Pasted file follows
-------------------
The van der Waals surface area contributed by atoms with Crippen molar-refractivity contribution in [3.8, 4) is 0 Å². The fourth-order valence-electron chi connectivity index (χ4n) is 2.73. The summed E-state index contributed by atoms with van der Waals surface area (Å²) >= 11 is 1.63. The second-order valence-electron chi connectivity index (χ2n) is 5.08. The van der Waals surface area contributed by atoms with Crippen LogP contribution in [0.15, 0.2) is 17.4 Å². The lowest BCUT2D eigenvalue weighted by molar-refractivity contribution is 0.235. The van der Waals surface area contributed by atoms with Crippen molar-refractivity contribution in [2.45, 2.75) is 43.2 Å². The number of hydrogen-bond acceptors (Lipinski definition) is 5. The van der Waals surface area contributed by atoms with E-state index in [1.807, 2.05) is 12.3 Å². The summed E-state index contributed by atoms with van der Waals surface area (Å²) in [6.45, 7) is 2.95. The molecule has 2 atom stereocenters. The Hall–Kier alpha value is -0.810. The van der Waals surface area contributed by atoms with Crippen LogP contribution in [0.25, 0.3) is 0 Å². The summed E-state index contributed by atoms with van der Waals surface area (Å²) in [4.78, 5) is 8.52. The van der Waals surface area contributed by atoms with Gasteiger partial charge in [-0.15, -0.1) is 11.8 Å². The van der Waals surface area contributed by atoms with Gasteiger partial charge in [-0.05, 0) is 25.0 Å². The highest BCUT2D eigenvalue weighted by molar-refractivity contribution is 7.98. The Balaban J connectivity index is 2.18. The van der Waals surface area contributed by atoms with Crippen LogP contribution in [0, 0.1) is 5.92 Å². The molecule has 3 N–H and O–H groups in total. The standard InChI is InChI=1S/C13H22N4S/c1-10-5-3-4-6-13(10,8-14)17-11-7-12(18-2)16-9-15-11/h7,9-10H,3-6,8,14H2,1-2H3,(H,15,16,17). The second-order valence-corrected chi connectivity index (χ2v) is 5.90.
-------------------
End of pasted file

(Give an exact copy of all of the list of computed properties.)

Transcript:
The van der Waals surface area contributed by atoms with Crippen molar-refractivity contribution in [3.8, 4) is 0 Å². The fourth-order valence-electron chi connectivity index (χ4n) is 2.73. The summed E-state index contributed by atoms with van der Waals surface area (Å²) >= 11 is 1.63. The second-order valence-electron chi connectivity index (χ2n) is 5.08. The van der Waals surface area contributed by atoms with Crippen LogP contribution in [0.15, 0.2) is 17.4 Å². The lowest BCUT2D eigenvalue weighted by molar-refractivity contribution is 0.235. The van der Waals surface area contributed by atoms with Crippen molar-refractivity contribution in [2.45, 2.75) is 43.2 Å². The number of hydrogen-bond acceptors (Lipinski definition) is 5. The van der Waals surface area contributed by atoms with E-state index in [1.807, 2.05) is 12.3 Å². The summed E-state index contributed by atoms with van der Waals surface area (Å²) in [6.45, 7) is 2.95. The molecule has 2 atom stereocenters. The Hall–Kier alpha value is -0.810. The van der Waals surface area contributed by atoms with Crippen LogP contribution in [0.25, 0.3) is 0 Å². The summed E-state index contributed by atoms with van der Waals surface area (Å²) in [4.78, 5) is 8.52. The van der Waals surface area contributed by atoms with Gasteiger partial charge in [-0.15, -0.1) is 11.8 Å². The van der Waals surface area contributed by atoms with Gasteiger partial charge in [-0.05, 0) is 25.0 Å². The highest BCUT2D eigenvalue weighted by molar-refractivity contribution is 7.98. The Balaban J connectivity index is 2.18. The van der Waals surface area contributed by atoms with Crippen LogP contribution in [0, 0.1) is 5.92 Å². The molecule has 3 N–H and O–H groups in total. The standard InChI is InChI=1S/C13H22N4S/c1-10-5-3-4-6-13(10,8-14)17-11-7-12(18-2)16-9-15-11/h7,9-10H,3-6,8,14H2,1-2H3,(H,15,16,17). The second-order valence-corrected chi connectivity index (χ2v) is 5.90.